EDMONTON -- An Edmonton city council committee is reopening the debate on shisha lounges.

The Community and Public Services Committee asked administration to report back on bylaw amendments to allow shisha use inside businesses.

Requested amendments include mandatory signage that identifies smoking areas, physical separation of smoking areas, no food or drink service within smoking areas and no minors in smoking areas.

All of these measures are intended to help eliminate second-hand smoke impacts on staff.

Mahlet Belete, a manager at One XVII Lounge, spoke to the committee Wednesday, urging council to consider the cultural role Shisha plays for many Edmontonians.

"Shisha has been consumed over a hundred years around the world, and has a significant role in social gathering," Belete said.

"In many western cultures, the social mechanism most utilized is alcohol, but that is not the case with mine and so many other cultures."

Belete said the ban of shisha lounges has forced people who would normally go to a lounge to gathering in homes with improper ventilation, and often with children present, instead of in a well-ventilated lounge with other consenting adults who choose to be exposed to the smoke.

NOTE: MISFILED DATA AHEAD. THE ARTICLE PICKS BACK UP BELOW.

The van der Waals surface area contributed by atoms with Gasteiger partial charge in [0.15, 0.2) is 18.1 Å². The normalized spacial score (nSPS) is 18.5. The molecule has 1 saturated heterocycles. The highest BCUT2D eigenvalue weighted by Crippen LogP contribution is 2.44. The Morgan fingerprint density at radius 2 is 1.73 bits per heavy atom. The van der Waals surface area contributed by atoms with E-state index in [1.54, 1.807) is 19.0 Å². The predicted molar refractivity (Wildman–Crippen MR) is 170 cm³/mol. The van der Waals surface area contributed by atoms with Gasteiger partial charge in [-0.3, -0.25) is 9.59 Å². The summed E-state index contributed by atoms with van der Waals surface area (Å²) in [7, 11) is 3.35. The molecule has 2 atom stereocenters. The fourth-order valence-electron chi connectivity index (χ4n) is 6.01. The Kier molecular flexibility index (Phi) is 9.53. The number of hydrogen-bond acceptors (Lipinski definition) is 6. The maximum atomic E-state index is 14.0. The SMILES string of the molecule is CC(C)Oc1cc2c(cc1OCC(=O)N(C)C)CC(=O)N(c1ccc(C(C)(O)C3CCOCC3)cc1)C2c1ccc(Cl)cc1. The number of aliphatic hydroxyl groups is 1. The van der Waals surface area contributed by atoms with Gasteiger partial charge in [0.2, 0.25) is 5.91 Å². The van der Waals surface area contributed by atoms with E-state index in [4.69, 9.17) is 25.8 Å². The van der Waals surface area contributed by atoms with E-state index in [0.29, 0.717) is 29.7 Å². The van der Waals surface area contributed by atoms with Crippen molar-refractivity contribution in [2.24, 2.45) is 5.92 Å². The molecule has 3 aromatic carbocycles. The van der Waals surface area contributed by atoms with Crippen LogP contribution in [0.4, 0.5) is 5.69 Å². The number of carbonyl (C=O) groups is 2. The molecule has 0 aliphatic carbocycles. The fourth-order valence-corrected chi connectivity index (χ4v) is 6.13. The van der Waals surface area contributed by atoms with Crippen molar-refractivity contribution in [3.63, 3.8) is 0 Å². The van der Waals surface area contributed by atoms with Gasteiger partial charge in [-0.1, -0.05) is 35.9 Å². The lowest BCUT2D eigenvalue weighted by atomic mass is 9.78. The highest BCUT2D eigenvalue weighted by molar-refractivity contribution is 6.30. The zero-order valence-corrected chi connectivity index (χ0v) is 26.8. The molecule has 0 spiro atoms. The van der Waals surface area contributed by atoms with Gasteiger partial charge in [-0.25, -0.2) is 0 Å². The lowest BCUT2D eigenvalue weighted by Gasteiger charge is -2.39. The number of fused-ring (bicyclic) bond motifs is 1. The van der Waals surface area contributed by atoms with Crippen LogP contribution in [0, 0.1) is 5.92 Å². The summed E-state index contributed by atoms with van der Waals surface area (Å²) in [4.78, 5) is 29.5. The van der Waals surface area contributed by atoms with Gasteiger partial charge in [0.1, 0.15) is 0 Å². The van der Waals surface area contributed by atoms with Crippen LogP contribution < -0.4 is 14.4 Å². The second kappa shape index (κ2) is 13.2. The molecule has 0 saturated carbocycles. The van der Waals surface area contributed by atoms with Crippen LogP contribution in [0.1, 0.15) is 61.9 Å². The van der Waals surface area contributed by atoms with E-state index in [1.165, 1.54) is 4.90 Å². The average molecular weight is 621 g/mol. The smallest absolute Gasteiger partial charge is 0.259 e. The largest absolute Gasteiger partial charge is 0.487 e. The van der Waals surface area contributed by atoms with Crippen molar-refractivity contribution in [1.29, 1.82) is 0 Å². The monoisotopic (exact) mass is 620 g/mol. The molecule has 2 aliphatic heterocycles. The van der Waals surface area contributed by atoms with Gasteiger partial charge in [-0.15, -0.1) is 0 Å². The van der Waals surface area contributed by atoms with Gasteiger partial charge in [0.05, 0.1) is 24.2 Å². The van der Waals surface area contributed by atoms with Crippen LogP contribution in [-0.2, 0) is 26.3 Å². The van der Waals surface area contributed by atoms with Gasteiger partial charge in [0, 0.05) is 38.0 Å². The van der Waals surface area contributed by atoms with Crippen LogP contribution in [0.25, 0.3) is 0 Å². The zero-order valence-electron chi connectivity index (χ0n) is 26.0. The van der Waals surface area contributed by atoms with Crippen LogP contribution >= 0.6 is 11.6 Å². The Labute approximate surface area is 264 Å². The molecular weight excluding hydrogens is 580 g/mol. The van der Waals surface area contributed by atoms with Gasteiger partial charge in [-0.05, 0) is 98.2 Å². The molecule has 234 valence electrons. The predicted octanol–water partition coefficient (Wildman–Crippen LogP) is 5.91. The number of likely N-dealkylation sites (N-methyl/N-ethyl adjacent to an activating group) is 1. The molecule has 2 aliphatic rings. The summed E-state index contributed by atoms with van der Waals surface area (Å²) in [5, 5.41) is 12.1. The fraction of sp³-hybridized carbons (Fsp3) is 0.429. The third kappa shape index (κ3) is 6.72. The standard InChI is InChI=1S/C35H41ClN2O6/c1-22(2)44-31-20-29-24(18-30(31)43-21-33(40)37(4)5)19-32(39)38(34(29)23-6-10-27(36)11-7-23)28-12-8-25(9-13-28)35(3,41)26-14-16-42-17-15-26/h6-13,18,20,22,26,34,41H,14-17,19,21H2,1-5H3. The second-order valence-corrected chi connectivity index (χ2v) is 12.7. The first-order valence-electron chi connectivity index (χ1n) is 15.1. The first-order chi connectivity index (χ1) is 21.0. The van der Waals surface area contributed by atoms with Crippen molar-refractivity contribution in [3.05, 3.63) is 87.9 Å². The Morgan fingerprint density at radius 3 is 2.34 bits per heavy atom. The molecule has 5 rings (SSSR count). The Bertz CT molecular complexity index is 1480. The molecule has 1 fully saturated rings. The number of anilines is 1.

She went on to say that shisha lounges bring the community together and are often owned by immigrants who are trying to support their families. They also employ Edmontonians.

"I urge you to reconsider your stance on a complete Shisha ban, and instead work with the community to find middle ground that will address the health concerns, while allow the community to continue practicing our culture," said Belete.

One councillor said he wouldn't support lifting the shisha lounge ban.

"I don't think there's a way to distinguish between this and smoking, which also has some cultural implications for some groups, particularly the Indigenous community. Tobacco is just as important culturally to them. Cannabis is just as important to the Rastafarian community," said Councillor Ben Henderson.

"I think the same argument could be made, I think we're being naïve if we think this won't open up that whole question again."

Last summer, city council voted to ban shisha smoking inside restaurants and lounges – putting it under the same anti-smoking bylaw that was passed in the late 2000s.